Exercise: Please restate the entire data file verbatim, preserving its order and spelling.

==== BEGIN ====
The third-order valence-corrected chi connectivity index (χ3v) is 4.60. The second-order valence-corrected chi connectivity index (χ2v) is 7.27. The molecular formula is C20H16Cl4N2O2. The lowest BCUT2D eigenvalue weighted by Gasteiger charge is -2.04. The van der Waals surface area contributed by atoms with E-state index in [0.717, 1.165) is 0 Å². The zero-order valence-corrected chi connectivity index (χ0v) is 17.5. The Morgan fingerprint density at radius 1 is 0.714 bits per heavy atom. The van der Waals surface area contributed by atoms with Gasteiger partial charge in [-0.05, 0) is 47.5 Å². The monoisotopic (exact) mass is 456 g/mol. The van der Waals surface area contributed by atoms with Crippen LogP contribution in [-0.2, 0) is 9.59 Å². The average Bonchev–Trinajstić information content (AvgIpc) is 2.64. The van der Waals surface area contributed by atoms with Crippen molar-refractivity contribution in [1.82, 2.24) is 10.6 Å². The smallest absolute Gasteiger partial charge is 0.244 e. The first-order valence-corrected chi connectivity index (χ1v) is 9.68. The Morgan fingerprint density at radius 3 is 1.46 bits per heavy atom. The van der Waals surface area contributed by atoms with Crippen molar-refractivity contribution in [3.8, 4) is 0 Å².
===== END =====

The third-order valence-corrected chi connectivity index (χ3v) is 4.60. The second-order valence-corrected chi connectivity index (χ2v) is 7.27. The molecular formula is C20H16Cl4N2O2. The lowest BCUT2D eigenvalue weighted by Gasteiger charge is -2.04. The van der Waals surface area contributed by atoms with E-state index in [0.717, 1.165) is 0 Å². The zero-order valence-corrected chi connectivity index (χ0v) is 17.5. The Morgan fingerprint density at radius 1 is 0.714 bits per heavy atom. The van der Waals surface area contributed by atoms with Gasteiger partial charge in [-0.05, 0) is 47.5 Å². The monoisotopic (exact) mass is 456 g/mol. The van der Waals surface area contributed by atoms with Crippen LogP contribution in [-0.2, 0) is 9.59 Å². The average Bonchev–Trinajstić information content (AvgIpc) is 2.64. The van der Waals surface area contributed by atoms with Crippen molar-refractivity contribution in [1.82, 2.24) is 10.6 Å². The smallest absolute Gasteiger partial charge is 0.244 e. The first-order valence-corrected chi connectivity index (χ1v) is 9.68. The Morgan fingerprint density at radius 3 is 1.46 bits per heavy atom. The van der Waals surface area contributed by atoms with Crippen molar-refractivity contribution in [3.8, 4) is 0 Å².